Secukinumab Provides Sustained Improvements in Psoriatic Arthritis

New data presented at the annual meeting show that secukinumab (SEC) provided sustained
improvements in the signs and symptoms of psoriatic arthritis (PsA) through five years of treatment. Efficacy improved with dose escalation, and the treatment was well tolerated, with a safety profile similar to earlier reports.

SEC is a fully human monoclonal IgG1 antibody that selectively targets interleukin-17A. In previous reports from the FUTURE study, SEC was shown to provide rapid and significant improvements in all
key clinical domains of (PsA) through three years.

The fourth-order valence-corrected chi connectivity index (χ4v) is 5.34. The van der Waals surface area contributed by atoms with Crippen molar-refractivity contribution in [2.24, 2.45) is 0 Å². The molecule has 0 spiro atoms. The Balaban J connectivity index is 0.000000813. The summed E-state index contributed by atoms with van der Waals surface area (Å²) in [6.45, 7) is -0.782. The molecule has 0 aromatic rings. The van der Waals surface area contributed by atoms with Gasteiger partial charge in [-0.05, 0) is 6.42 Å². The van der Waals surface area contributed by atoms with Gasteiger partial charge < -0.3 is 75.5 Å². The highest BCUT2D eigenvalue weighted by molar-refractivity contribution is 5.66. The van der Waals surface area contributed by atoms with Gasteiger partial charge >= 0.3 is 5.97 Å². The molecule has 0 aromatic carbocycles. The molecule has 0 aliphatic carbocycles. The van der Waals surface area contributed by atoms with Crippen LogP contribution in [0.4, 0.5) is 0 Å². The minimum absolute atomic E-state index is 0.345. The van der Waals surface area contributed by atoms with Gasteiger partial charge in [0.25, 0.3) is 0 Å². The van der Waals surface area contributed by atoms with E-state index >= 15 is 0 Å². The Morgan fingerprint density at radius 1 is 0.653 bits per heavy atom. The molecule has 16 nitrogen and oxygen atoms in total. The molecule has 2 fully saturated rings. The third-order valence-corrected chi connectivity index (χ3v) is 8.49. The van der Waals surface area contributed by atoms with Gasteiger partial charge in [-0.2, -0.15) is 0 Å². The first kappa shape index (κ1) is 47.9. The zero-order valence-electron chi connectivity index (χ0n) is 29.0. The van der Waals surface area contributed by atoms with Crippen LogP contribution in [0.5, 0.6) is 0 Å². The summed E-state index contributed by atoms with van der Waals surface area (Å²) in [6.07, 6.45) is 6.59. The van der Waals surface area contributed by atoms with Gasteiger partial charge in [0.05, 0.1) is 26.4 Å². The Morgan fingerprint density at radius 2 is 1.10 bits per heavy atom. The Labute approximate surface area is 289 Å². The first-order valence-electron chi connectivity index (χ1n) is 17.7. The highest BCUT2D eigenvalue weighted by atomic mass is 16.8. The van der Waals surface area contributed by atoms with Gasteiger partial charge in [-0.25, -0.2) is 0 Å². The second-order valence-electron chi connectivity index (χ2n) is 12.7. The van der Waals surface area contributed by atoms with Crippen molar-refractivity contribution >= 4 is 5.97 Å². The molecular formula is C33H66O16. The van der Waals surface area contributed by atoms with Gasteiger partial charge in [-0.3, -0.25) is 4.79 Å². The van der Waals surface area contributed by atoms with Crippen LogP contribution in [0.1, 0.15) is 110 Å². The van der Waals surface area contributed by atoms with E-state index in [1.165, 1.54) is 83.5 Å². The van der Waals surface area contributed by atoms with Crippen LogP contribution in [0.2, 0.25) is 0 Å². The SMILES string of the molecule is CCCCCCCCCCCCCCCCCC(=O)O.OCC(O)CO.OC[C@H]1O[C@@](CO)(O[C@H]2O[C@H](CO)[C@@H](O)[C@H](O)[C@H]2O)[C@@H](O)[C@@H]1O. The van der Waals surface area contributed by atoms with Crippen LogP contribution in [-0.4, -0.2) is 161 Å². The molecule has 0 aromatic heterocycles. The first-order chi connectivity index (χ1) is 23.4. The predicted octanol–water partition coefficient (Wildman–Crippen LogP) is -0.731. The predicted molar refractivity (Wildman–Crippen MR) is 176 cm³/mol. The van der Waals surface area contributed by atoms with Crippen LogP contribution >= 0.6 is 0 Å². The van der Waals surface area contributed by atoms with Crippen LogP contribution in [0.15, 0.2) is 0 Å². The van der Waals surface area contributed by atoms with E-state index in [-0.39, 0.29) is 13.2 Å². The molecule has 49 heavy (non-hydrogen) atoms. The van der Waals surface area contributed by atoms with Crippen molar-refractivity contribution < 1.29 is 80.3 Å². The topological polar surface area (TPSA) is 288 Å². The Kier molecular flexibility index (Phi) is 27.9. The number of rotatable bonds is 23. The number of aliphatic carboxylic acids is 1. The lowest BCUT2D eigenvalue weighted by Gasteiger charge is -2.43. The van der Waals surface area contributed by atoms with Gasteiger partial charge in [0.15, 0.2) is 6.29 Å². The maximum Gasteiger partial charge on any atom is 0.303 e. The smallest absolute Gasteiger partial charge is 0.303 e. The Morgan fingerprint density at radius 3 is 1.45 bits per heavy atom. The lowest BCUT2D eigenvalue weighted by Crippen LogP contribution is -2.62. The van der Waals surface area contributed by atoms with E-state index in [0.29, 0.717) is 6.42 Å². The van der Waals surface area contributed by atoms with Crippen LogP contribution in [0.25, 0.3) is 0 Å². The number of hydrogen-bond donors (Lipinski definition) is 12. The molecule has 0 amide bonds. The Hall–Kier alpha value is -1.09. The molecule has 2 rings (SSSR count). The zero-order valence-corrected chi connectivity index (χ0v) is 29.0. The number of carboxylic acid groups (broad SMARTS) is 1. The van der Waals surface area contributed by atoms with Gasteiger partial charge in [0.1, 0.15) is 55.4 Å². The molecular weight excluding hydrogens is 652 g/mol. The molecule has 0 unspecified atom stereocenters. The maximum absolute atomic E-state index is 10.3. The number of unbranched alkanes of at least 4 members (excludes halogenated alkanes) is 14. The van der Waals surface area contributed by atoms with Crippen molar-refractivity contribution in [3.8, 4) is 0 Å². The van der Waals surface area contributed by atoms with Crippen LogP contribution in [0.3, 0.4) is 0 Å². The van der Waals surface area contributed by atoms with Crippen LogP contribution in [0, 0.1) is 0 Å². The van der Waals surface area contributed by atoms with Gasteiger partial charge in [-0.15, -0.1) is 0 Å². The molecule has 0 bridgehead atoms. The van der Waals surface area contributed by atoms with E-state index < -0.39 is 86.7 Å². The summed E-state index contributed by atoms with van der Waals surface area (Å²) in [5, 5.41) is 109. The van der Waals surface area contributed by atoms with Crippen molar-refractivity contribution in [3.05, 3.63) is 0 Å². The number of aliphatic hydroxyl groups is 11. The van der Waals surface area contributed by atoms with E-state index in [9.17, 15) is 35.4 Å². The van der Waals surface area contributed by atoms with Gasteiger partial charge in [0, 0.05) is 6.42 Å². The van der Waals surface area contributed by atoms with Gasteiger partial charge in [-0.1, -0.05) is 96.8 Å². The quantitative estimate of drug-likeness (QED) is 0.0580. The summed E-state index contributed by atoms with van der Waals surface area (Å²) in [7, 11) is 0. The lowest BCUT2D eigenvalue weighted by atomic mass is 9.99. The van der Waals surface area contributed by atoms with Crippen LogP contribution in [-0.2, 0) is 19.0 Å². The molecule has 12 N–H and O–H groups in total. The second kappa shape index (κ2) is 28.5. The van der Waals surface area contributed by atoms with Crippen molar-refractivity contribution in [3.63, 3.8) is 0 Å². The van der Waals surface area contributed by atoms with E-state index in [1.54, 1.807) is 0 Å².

The original study included 606 adults with active PsA, and 460 entered the extension study. The amended protocol indicated that patients would receive dose escalation from 150 mg to 300 mg and from 75 mg to 150/300 mg from week 156 based on physician judgment.

At week 260, assessments included American College of Rheumatology 20/50/70 Criteria, Psoriasis Area and Severity Index 90 score, Health Assessment Questionnaire Disability Index, and the 36-Item Short Form Health Survey Physical Component Summary, as well as whether dactylitis and enthesitis resolved.

Philip J. Mease, MD, of the University of Washington in Seattle, and colleagues reported that more than 80% of patients who entered the extension study completed five years of treatment, and clinical responses were sustained or further improved through five years of treatment. Furthermore, 86 of 236 patients (36.4%) receiving SEC 150 mg were escalated to 300 mg, and 180 of 221 patients (81.4%) receiving SEC 75 mg were escalated to 150/300 mg. Dose escalation improved efficacy.